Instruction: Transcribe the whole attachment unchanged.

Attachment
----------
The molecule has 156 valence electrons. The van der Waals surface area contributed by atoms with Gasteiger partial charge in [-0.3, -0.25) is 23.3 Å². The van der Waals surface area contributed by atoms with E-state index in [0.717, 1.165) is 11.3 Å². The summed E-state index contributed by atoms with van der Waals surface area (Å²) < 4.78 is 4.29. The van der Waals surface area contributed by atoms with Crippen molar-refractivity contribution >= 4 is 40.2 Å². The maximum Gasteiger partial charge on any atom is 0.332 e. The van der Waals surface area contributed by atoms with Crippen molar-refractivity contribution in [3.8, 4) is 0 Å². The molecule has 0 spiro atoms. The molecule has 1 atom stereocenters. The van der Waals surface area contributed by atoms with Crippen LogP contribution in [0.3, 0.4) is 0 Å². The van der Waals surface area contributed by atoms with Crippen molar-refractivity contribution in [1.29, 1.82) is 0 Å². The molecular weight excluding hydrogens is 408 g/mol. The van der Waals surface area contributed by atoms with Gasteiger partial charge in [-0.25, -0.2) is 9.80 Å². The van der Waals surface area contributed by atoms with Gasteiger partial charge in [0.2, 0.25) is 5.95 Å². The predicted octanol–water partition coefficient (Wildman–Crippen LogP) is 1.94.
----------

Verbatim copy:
The molecule has 156 valence electrons. The van der Waals surface area contributed by atoms with Gasteiger partial charge in [-0.3, -0.25) is 23.3 Å². The van der Waals surface area contributed by atoms with E-state index in [0.717, 1.165) is 11.3 Å². The summed E-state index contributed by atoms with van der Waals surface area (Å²) < 4.78 is 4.29. The van der Waals surface area contributed by atoms with Crippen molar-refractivity contribution >= 4 is 40.2 Å². The maximum Gasteiger partial charge on any atom is 0.332 e. The van der Waals surface area contributed by atoms with Crippen molar-refractivity contribution in [3.8, 4) is 0 Å². The molecule has 0 spiro atoms. The molecule has 1 atom stereocenters. The van der Waals surface area contributed by atoms with Crippen LogP contribution in [0.3, 0.4) is 0 Å². The van der Waals surface area contributed by atoms with Crippen molar-refractivity contribution in [1.29, 1.82) is 0 Å². The molecular weight excluding hydrogens is 408 g/mol. The van der Waals surface area contributed by atoms with Gasteiger partial charge in [-0.25, -0.2) is 9.80 Å². The van der Waals surface area contributed by atoms with Gasteiger partial charge in [0.2, 0.25) is 5.95 Å². The predicted octanol–water partition coefficient (Wildman–Crippen LogP) is 1.94.